Recently, I’ve been getting quite a few inquiries from SaaS companies that are in their earlier stages of development.
Since I have a strong policy that I will not work for you if I can’t see a promising ROI for you, I have to turn them down.
I don’t like doing this, so I’m writing this guide to help soften the blow and provide some value to anyone that wants to do this on their own.
When should you design/build your own marketing site?
My rule of thumb for this is: when a 1% lift in conversion rate through your site results in at least a 5-figure lift in profit annually, you should consider hiring a professional to help you with design & build your marketing site.
Before then, you generally run into two issues:
- The economic value of the solution to your brand is quite low, so you can’t justify paying the fee for a seasoned professional to do the work; and
- Those that you can afford will likely do more harm than good.
In a nutshell, you need to be able to make a compelling economic case for your SaaS company to work with someone, and until you’re seeing some serious traction already you can really only make that case for inexperienced practitioners.
So, let’s say you fall into the “DIY” category…what’s the best way to build your SaaS marketing site in 2020?
Building your site…
If you’re not tech-savvy at all (or wisely just want to get something up ASAP to validate an idea), then consider using Squarespace or Webflow.
These tools are essentially “Drag and Drop”-enabled, and should get you up and running in a matter of days.
If you want to get your hands dirty, you can consider using WordPress.
Here’s some popular themes that I use regularly:
- GeneratePress: This is my “go to” theme for anything WordPress-related. It’s incredibly-performant and lightweight, albeit you need a bit more time to customize it up-front.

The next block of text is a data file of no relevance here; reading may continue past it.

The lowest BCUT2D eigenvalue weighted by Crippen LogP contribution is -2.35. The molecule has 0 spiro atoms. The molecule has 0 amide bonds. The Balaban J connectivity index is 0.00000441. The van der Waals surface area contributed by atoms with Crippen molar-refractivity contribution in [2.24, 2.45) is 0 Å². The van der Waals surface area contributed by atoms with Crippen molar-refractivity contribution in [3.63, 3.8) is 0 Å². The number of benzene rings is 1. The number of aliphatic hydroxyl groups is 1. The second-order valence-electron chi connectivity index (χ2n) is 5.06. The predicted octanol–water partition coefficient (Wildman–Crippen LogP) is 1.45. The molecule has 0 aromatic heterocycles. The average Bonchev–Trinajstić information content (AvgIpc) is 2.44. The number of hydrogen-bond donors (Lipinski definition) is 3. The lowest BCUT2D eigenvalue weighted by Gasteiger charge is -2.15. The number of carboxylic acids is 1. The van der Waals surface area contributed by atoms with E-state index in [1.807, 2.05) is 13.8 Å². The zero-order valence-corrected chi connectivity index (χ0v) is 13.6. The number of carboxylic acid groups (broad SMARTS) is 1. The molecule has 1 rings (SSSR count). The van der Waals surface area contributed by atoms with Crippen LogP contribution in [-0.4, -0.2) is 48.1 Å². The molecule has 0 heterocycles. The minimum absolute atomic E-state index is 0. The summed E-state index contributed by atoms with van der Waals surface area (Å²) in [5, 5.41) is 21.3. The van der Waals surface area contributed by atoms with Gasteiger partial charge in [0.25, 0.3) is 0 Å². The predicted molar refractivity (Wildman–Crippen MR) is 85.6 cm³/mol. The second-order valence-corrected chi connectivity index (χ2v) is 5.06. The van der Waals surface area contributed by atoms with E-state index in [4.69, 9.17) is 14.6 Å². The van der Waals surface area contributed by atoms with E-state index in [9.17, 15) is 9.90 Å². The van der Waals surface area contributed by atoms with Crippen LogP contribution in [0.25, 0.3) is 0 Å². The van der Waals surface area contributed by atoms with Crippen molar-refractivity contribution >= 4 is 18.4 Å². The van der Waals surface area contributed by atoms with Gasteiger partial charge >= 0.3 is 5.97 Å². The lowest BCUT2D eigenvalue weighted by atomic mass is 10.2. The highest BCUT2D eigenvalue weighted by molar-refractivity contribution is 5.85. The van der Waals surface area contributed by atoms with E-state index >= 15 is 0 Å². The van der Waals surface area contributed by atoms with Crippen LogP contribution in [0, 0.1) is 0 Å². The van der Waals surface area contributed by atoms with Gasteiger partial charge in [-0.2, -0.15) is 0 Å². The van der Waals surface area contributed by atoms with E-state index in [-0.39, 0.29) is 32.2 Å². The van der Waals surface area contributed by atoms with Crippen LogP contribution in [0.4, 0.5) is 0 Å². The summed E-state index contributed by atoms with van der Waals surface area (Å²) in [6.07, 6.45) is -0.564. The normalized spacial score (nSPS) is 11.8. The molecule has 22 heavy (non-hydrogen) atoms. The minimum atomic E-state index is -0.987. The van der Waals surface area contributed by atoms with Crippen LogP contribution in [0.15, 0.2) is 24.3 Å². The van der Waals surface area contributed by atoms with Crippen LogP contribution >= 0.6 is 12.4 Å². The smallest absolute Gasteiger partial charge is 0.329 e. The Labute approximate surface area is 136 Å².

- The SaaSland Multi-purpose Theme: This one is a bit more “plug and play”, although you’ll take a hit on page load times.
You want to avoid using site builders like Wix (or any of the site builders that your hosting environment provides…GoDaddy is a known offender here). They’ll be extremely slow, and Google actively penalizes you for having a Wix site.
Hosting your site…
It’s really easy to get lost in the sea of options available to you when it comes to hosting your site. So, I’ll cut to the chase and just share the hosting companies that I personally use on all my client projects.
First, if you’re using WordPress…
- WPEngine: This is my “go-to” for hosting personal and client projects. WPEngine fits the perfect balance of price & performance (and their support team is killer).
- Kinsta: Another stellar option. A bit more performant than WPEngine, though a bit more pricey than WPEngine.
If you opt for the WordPress route, it’s really important that you pick a solid host. It can mean the different between a sub-2-second page load time, and a 10+ second load time.
Cheap-ing out on hosting really does cheapen your brand, and customers can feel that the moment they hit your site.
If you’re using a tool like Squarespace or Webflow, they’ll host you on their own servers.
Again, there are some hosting options that you really want to avoid here. Namely, anyone from the EIG hosting group, GoDaddy, SiteGround, or BlueHost. The concern here is mostly around performance — you don’t want a sluggish site, because your customers will think you have a sluggish service!
Some additional resources…
I know it can feel overwhelming if you embark on this endeavor all on your own, so here’s some resources that should help guide you through the process:
- The PSD to WordPress Guide from NetNinja.
- The most common problems with SaaS marketing sites
- Some solid site examples for inspiration.
- The GeneratePress support forums (Tom, the created of GP, is very active on there if you run into any issues).
Anyway, good luck on your journey to create something customers want!
You’ve got this.
(P.S. Don’t forget to come on back in 5 years when you’re ready to take things to the next level! 😉)